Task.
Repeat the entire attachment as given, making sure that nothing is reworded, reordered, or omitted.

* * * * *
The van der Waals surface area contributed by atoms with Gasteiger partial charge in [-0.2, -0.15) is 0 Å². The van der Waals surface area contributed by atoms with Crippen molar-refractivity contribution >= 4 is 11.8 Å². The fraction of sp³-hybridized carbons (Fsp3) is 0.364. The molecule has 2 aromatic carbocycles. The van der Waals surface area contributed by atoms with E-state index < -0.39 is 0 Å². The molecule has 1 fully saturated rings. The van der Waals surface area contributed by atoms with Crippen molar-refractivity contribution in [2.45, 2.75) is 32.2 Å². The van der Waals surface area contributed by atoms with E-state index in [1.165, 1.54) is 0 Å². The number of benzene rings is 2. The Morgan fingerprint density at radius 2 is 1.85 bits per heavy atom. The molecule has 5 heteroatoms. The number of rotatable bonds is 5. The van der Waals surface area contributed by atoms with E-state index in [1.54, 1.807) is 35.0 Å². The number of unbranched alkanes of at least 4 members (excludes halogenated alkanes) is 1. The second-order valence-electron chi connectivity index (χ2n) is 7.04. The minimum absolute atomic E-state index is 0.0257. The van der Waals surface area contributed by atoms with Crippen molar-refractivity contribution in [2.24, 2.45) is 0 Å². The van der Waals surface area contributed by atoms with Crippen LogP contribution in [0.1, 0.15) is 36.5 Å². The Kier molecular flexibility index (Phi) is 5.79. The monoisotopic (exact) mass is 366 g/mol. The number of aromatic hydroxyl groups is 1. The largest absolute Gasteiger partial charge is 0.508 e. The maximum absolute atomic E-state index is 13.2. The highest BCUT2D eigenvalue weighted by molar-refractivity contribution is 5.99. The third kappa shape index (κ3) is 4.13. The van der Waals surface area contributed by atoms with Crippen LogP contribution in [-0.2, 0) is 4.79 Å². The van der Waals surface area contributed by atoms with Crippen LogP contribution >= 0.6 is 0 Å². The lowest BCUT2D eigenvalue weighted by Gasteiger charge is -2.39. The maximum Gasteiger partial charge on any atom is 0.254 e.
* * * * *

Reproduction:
The van der Waals surface area contributed by atoms with Gasteiger partial charge in [-0.2, -0.15) is 0 Å². The van der Waals surface area contributed by atoms with Crippen molar-refractivity contribution >= 4 is 11.8 Å². The fraction of sp³-hybridized carbons (Fsp3) is 0.364. The molecule has 2 aromatic carbocycles. The van der Waals surface area contributed by atoms with E-state index < -0.39 is 0 Å². The molecule has 1 fully saturated rings. The van der Waals surface area contributed by atoms with Crippen molar-refractivity contribution in [2.45, 2.75) is 32.2 Å². The van der Waals surface area contributed by atoms with E-state index in [1.165, 1.54) is 0 Å². The number of benzene rings is 2. The Morgan fingerprint density at radius 2 is 1.85 bits per heavy atom. The molecule has 5 heteroatoms. The number of rotatable bonds is 5. The van der Waals surface area contributed by atoms with E-state index in [1.54, 1.807) is 35.0 Å². The number of unbranched alkanes of at least 4 members (excludes halogenated alkanes) is 1. The second-order valence-electron chi connectivity index (χ2n) is 7.04. The minimum absolute atomic E-state index is 0.0257. The van der Waals surface area contributed by atoms with Crippen molar-refractivity contribution in [2.24, 2.45) is 0 Å². The van der Waals surface area contributed by atoms with Crippen LogP contribution in [0.1, 0.15) is 36.5 Å². The Kier molecular flexibility index (Phi) is 5.79. The monoisotopic (exact) mass is 366 g/mol. The number of aromatic hydroxyl groups is 1. The largest absolute Gasteiger partial charge is 0.508 e. The maximum absolute atomic E-state index is 13.2. The highest BCUT2D eigenvalue weighted by molar-refractivity contribution is 5.99. The third kappa shape index (κ3) is 4.13. The van der Waals surface area contributed by atoms with Crippen LogP contribution in [-0.2, 0) is 4.79 Å². The van der Waals surface area contributed by atoms with Crippen LogP contribution >= 0.6 is 0 Å². The lowest BCUT2D eigenvalue weighted by Gasteiger charge is -2.39. The maximum Gasteiger partial charge on any atom is 0.254 e.